Netflix terminates contract with Weinstein Company, removes company’s credit from 'Peaky Blinders'
The U.S. Bankruptcy Court has on Wednesday given Netflix the approval to terminate all its output deals with The Weinstein Company
Netflix has received the U.S. Bankruptcy Court's approval on Wednesday to terminate all its output deals with The Weinstein Company. This means that the streaming service will no longer air the third season of MTV's 'Scream', the TV adaptation of the horror film franchise of the same title. It has also been agreed that Netflix will be streaming the Birmingham-period-saga 'Peaky Blinders' without the name of The Weinstein Company.
The agreement which was filed on July 18 mentions that the Texas-based private equity firm Lantern Entertainment has purchased the company for $289 million after Harvey Weinstein's sex scandal and will be working towards reviving the company from its current state.
Although the company's assets are now closed, there are still a few deals to be made in response to the multiple objections over Lantern's assumption of the contract. However, in the papers released by Delaware Bankruptcy Court, it has been made clear that the output deal between The Weinstein Company and Netflix has been terminated. This means that Netflix will no longer be obligated to accept delivery or make payments to motion pictures, television shows or any other content that hasn't been delivered by July 11.
However, the animated series 'Spy Kids', which is based on Robert Rodriguez's film franchise of the same title, will continue to air on Netflix. On the other hand, the agreement has also resolved Netflix's dispute over 'Peaky Blinders', the series which is set in the early 1920's Birmingham in the aftermath of the First World War and follows the story of the infamous Shelby family. Netflix will not be using the Weinstein card to stream the show, according to a report in Deadline. The decision reportedly came from the production company Caryn Mandabach Productions and Tiger Aspect Productions — which have produced the series that airs on BBC Two — along with the overseas distributor Endemol Shine International.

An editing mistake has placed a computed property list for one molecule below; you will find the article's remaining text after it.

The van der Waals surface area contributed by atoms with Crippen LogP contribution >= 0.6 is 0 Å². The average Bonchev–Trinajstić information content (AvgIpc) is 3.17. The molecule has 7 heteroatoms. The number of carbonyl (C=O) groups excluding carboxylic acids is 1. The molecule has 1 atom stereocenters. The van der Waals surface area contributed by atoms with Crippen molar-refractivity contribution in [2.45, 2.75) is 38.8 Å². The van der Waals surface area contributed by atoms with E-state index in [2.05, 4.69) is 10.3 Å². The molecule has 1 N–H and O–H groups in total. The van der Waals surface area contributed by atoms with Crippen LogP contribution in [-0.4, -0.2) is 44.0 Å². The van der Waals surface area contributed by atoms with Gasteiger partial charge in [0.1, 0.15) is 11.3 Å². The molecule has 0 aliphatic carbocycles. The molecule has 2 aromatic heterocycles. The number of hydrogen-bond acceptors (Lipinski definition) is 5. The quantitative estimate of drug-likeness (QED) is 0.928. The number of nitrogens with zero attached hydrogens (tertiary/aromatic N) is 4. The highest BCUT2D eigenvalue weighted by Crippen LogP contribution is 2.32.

The show was originally brokered by The Weinstein Company, who is no longer a credited producer of the period saga, to carry it in the US in 2013 when it took U.S. TV and VOD rights for the first three seasons. In fact, it was The Weinstein Company who made the deal for Netflix to carry the show in the States due to which a presentation card appeared on the series.
Endemol Shines, the production company which has its name attached to shows like 'Black Mirror', 'Big Brother, 'Hunted', 'Master Chef', and 'Peaky Blinders', had reportedly attempted to claim that Weinstein TV had breached a deal that arose from Weinstein's misconduct, and that Netflix had withheld $1.6 million in licensing fees to both Endemol and The Weinstein Company without any clarity about which company actually controlled the rights to the show.
The accusations against Harvey Weinstein has seen his name being removed from some of the biggest streaming shows including two expensive original dramas at Amazon — one of which stars Robert De Niro in a drama directed by the 'Silver Lining Playbook' director David O Russell. Apple too removed a 10-part series about Elvis Presley which The Weinstein Company was set to produce. The other shows which will remove Weinstein's name from their list of credited producers include History's 'Six', Kevin Costner's drama 'Yellowstone' and 'Rest in Power', 'Rest in Power: The Trayvon Martin Story', and the six-part adaptation of 'Les Miserables' which is being produced by BBC.
Amid all the rejection that he has faced, Weinstein seems to have some leftover dignity as he has removed his own name from Benedict Cumberbatch's drama 'The Current War' right before the company terminated him. He was also removed by Disney as a producer of 'Artemis Fowl'.